God’s Provisions #106

After Mom’s memorial service we headed back to Dallas. School was starting for our three children, there were two horses, pigeons and chickens to take care of, the girls were into their music lessons, Dirk was practicing with his soccer team, I was teaching a seminar for a Sunday school convention, Chris Phillips, a member of our Bakerville CT church was coming for five days, and two days after he left, the Depuhls were arriving from Christ Camp in Germany for four days on their way to the Christian Camping International Convention in Glorietta, New Mexico – of which I was Chairman.

Yes, it was a crazy three weeks, but the seemingly necessary pace of life kept us focused on current and future events. There was very little time to think about what had happened to us in the previous month. Chris’s visit was therapeutic. He had been a college freshman when we left Connecticut, I was the minister for his wedding, and now he was in the pastorate. The Depuhl’s visit was brain stretching. They had asked Sally Jo and me to come to Germany two years before to help them turn the German farm that he had inherited into a Christian camp. This had been an incredible experience – the old farm buildings were stone, the roof was tile, and they enclosed a large cobble stone court yard. Now they wanted guidance on programming, their brochure, etc.

As for the camping convention – I had delegated everything possible to proven people and they had carried out their assignments incredibly well. Glorietta is the Presbyterian Church’s camp and conference facility. Their staff knew their business, their facility was beautiful and functional, and the hundreds of participants could stay in 1st class rooms, dorms, bring their own trailer or tent, whatever their budget or preference, and we could all eat together in their large cafeteria.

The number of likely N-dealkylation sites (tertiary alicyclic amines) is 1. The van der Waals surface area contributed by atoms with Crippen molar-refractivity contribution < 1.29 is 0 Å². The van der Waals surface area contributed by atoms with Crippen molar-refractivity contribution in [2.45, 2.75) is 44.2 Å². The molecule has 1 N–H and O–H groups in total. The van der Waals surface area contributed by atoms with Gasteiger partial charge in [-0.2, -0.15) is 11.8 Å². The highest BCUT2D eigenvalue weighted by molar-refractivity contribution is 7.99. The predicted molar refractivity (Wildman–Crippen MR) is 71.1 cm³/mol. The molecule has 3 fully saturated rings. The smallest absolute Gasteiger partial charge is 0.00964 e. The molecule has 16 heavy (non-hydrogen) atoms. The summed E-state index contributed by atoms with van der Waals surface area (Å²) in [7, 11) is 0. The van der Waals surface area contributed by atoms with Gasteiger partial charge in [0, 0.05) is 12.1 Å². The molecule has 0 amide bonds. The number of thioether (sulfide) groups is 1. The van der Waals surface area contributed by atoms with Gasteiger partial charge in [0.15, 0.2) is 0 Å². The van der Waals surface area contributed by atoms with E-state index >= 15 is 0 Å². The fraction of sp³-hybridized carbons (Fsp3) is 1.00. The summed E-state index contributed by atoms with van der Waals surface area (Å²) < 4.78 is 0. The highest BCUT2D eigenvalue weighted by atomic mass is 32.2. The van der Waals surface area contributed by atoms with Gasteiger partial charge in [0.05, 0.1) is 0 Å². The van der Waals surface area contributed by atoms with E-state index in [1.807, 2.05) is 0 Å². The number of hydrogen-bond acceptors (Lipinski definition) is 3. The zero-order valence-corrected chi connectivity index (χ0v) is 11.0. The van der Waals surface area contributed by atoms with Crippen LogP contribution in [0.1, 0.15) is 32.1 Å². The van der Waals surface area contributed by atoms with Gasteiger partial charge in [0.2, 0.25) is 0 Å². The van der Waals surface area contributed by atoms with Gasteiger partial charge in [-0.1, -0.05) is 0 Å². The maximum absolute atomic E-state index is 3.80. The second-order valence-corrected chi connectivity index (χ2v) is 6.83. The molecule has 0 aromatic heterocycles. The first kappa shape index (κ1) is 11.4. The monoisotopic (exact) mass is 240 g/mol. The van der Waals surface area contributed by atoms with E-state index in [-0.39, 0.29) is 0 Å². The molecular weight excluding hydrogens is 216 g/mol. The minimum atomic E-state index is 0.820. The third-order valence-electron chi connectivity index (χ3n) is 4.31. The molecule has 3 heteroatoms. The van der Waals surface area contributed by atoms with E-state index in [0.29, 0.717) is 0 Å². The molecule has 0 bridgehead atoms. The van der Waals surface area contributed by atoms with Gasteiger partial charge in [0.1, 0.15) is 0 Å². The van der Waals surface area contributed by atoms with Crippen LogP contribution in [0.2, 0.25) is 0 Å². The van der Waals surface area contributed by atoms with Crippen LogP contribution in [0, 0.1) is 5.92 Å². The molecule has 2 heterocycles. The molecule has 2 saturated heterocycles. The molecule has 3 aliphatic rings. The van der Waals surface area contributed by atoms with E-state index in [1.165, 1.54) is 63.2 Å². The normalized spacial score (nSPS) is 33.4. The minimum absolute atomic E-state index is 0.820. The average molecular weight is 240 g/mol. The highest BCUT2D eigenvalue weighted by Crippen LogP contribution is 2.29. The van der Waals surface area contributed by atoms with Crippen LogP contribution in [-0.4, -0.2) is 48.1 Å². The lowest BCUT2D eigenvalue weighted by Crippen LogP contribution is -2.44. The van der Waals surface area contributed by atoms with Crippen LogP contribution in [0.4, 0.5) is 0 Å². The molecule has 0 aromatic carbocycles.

Apart from checking with key people, I was free to be with Sally Jo. During the five days of the convention we were able to spend time with camping friends from around the country, really the world, and meet with people who were interested in our coming to work for them.

It was a wonderful week. I remember sitting in the front row of the auditorium when the photo summary of the convention was completed – and as everyone stood and clapped, I sat and hung my head in tears, tears of thankfulness: the convention had gone well! I had been God’s provision to direct this first International Christian Camping Convention. And the convention was God’s provision to me – I had to see the convention through to a successful conclusion, and did. Meanwhile, Sally Jo, who had watched from the back, was also in tears – tears of pain, confusion and hurt. Camping friends hugged and comforted her.

The drive home was a long one. I remember sitting with Sally Jo in a motel in Wichita Falls, Kansas, at the end of a long day’s drive. We looked at each other – both exhausted – and realized that we had decided to decline every potential job opportunity. Now what? No choice. Get up the next morning and finish the drive to Dallas. It was a long, quiet ride. My mind would go to verses I lived by, that I believe:

  • “Trust in the LORD with all your heart and lean not on your own understanding in all your ways acknowledge him, and He will direct your path.” — Proverbs 3:5-6
  • “And we know that in all things God works for the good of those who love Him, who have been called according to His purpose” — Romans 8:28
  • “The Lord is my Shepherd, I shall not lack any good thing.” — Psalm 23:1
  • “Be still, and know I am God; I will be exalted among the nations, I will be exalted in the earth.” — Psalm 46:10

Great verses, but…

We had gone to the convention fully expecting to leave with God’s quiet peace in our hearts, the confirmation of what we should do next. Nothing. “God, where is your guidance, where is your provision?”

We got up early the next morning, drove through horrendous rain (description from Sally Jo’s diary) and arrived home for lunch. It was Saturday, October 31, and as we ate together, we all had stories to tell. But when our children asked about a job, laughter turned to silence. It is tough to tell your children – “sorry, but we still do not know what we should do next.”

At the end of the day we sat down and opened the accumulated mail. In the mail – Deerfoot Lodge, in Upstate New York, was seeking a new Director. I met their qualification requirements. Then my heart sank. The deadline for applying was past.

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